Houston company closes offshore JV deal to drive innovation, efficiency in subsea production
A new joint venture with co-headquarters in Houston will explore opportunities in the market for subsea systems that tap into offshore energy reserves.
The business, called OneSubsea, is a joint venture of Houston-based energy technology company SLB (Schlumberger), Norwegian energy engineering company Aker Solutions, and Luxembourg-based energy engineering company Subsea7. SLB holds a 70 percent stake in OneSubsea, with Aker’s share at 20 percent and Subsea7’s share at 10 percent.
The financial foundation of the joint venture is a combination of $700.5 million in stock, cash, and a promissory note. In addition, SLB and Aker folded their subsea businesses into the joint venture, which was announced in 2022.
“As demand grows for cost-effective, efficient, and sustainable energy,” the joint venture says, “a large portion of the corresponding supply increase will come from offshore developments resulting in strong deepwater activity … and the need for innovative subsea solutions.”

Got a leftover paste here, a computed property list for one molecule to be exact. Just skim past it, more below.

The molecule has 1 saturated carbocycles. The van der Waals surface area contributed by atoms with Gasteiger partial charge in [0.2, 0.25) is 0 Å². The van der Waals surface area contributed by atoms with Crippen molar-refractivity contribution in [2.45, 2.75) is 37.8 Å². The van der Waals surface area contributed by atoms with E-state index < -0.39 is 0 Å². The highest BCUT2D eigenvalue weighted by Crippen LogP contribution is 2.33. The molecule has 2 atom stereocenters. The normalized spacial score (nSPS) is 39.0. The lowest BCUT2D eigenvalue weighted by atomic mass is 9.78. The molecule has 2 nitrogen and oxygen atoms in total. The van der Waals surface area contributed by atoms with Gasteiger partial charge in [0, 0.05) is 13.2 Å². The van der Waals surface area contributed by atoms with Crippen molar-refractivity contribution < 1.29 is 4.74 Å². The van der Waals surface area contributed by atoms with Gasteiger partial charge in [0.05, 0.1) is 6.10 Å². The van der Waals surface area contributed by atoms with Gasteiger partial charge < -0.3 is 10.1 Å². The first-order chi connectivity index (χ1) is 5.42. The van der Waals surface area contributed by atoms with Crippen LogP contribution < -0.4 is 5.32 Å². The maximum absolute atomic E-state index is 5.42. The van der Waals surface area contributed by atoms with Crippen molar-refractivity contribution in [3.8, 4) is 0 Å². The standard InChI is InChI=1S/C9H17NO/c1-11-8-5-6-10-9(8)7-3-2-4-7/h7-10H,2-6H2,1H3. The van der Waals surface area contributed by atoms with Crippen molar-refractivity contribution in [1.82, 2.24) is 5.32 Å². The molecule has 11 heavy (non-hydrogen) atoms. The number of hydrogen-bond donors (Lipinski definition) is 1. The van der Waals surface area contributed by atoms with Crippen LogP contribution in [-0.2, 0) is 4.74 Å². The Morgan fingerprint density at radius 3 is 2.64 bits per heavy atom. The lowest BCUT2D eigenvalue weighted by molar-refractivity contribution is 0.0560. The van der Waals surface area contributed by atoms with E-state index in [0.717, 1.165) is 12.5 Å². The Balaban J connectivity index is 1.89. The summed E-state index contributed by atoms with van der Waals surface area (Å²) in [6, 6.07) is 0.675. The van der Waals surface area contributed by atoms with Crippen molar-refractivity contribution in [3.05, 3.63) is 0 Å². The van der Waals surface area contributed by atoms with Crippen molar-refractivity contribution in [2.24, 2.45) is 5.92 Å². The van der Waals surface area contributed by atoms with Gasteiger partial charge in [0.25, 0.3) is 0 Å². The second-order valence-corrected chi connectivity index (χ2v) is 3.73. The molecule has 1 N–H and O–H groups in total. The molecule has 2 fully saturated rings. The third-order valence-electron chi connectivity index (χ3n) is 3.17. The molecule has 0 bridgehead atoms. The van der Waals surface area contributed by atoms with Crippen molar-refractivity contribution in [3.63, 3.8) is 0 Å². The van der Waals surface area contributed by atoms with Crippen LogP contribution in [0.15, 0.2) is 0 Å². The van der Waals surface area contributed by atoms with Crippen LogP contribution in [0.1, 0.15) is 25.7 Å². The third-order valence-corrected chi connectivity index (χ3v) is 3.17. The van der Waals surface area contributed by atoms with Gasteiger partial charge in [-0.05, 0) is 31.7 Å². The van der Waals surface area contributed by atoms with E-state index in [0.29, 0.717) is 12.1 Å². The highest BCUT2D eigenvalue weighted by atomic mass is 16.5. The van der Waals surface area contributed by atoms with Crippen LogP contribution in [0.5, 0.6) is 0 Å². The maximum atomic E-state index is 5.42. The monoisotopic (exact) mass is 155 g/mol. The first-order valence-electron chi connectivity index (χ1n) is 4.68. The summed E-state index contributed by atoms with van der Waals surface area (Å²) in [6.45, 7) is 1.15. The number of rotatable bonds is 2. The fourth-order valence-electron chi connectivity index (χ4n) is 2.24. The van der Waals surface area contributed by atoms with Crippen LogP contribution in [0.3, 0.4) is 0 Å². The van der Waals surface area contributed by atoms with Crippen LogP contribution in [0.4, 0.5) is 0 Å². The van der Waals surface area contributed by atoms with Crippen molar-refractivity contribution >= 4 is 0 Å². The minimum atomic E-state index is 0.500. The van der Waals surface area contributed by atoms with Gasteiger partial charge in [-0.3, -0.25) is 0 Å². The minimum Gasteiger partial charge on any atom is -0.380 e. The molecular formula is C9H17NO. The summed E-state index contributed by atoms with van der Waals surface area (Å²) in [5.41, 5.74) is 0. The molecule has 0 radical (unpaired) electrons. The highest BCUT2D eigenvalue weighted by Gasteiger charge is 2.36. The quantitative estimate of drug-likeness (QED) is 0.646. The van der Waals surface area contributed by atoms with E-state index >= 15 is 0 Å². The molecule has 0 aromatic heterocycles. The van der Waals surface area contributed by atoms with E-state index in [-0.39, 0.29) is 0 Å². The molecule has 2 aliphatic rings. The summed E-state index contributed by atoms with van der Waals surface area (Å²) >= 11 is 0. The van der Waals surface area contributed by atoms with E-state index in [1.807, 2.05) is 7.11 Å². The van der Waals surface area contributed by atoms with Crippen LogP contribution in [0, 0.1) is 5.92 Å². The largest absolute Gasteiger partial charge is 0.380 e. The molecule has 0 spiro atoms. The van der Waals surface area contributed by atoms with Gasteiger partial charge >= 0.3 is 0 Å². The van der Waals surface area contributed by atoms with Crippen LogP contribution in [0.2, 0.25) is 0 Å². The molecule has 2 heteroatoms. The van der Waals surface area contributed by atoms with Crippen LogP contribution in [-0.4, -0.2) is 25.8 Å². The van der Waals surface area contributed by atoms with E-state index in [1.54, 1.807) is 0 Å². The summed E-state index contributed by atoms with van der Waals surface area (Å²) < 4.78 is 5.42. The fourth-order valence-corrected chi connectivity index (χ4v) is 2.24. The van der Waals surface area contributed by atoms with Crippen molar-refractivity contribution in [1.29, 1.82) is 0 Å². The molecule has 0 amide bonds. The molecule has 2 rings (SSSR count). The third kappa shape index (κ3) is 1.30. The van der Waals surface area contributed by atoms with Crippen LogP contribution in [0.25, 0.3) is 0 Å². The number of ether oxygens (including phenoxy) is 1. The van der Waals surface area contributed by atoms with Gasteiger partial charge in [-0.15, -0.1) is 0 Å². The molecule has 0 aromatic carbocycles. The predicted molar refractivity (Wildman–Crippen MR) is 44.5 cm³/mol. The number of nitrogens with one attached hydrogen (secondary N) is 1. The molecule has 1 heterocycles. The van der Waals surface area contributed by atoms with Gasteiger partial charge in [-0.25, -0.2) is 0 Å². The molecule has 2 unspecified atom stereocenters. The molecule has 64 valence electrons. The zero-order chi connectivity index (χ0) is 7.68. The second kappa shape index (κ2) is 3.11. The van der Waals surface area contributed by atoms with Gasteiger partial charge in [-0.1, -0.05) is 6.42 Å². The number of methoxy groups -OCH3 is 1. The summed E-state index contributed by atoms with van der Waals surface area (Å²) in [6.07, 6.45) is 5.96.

OneSubsea is based in Oslo, Norway, and Houston.
As Aker explains, a subsea system “provides a way to produce hydrocarbons from areas not economically or easily developed by the use of an offshore platform.” The system’s ocean-floor components are connected to subsea pipelines, riser systems, and other equipment.
Hydrocarbons are the key components of oil and natural gas.
“The offshore market is demonstrating a sustained resurgence as operators across the world look to accelerate development cycle times and increase the productivity of their offshore assets,” says Olivier Le Peuch, CEO of SLB.
Mads Hjelmeland is the newly appointed CEO of OneSubsea, which employs about 11,000 people around the world.
“OneSubsea’s extensive technology portfolio and engineering expertise enable us to address future market trends and needs at a unique scale. In doing so, we aim to fulfil our purpose of expanding the frontiers of subsea to drive a sustainable energy future,” says Hjelmeland, who is based in Houston.
Hjelmeland’s tenure with the previous iteration of OneSubsea began in 2014. That’s a year after SLB and Cameron, a supplier of equipment, systems and services for the oil and gas industry, formed a joint venture known as OneSubsea to serve the subsea oil and gas market. SLB owned a 40 percent stake in OneSubsea, and Cameron owned a 60 percent stake.
To establish OneSubsea, Cameron contributed its subsea business, and SLB pitched in a $600 million payment to Cameron along with several business units.
In 2016, SLB acquired Cameron in a cash-and-stock deal initially valued at $14.8 billion. OneSubsea then became a subsidiary of SLB, and that subsidiary is now part of the newly reconfigured OneSubsea.